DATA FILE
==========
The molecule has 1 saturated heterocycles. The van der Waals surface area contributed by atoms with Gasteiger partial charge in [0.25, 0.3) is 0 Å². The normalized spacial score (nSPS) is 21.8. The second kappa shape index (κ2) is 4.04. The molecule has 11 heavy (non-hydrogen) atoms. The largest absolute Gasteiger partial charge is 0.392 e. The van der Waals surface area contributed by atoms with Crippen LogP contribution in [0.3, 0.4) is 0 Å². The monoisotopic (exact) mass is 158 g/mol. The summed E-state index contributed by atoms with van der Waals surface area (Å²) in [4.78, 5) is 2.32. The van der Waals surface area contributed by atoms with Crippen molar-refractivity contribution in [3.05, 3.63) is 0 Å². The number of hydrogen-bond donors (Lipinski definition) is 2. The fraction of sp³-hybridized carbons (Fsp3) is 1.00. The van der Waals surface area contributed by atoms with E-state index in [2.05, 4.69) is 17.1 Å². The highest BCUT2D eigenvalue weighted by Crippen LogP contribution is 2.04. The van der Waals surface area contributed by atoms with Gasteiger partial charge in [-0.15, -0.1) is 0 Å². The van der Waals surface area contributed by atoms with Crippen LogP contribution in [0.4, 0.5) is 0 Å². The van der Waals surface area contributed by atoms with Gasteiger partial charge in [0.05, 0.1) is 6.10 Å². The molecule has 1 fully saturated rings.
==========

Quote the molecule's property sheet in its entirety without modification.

The molecule has 1 saturated heterocycles. The van der Waals surface area contributed by atoms with Gasteiger partial charge in [0.25, 0.3) is 0 Å². The normalized spacial score (nSPS) is 21.8. The second kappa shape index (κ2) is 4.04. The molecule has 11 heavy (non-hydrogen) atoms. The largest absolute Gasteiger partial charge is 0.392 e. The van der Waals surface area contributed by atoms with Crippen LogP contribution in [0.3, 0.4) is 0 Å². The monoisotopic (exact) mass is 158 g/mol. The summed E-state index contributed by atoms with van der Waals surface area (Å²) in [4.78, 5) is 2.32. The van der Waals surface area contributed by atoms with Crippen molar-refractivity contribution in [3.05, 3.63) is 0 Å². The number of hydrogen-bond donors (Lipinski definition) is 2. The fraction of sp³-hybridized carbons (Fsp3) is 1.00. The van der Waals surface area contributed by atoms with E-state index in [2.05, 4.69) is 17.1 Å². The highest BCUT2D eigenvalue weighted by Crippen LogP contribution is 2.04. The van der Waals surface area contributed by atoms with Gasteiger partial charge in [-0.15, -0.1) is 0 Å². The van der Waals surface area contributed by atoms with Crippen LogP contribution in [0.4, 0.5) is 0 Å². The van der Waals surface area contributed by atoms with Gasteiger partial charge in [0.05, 0.1) is 6.10 Å². The molecule has 1 fully saturated rings.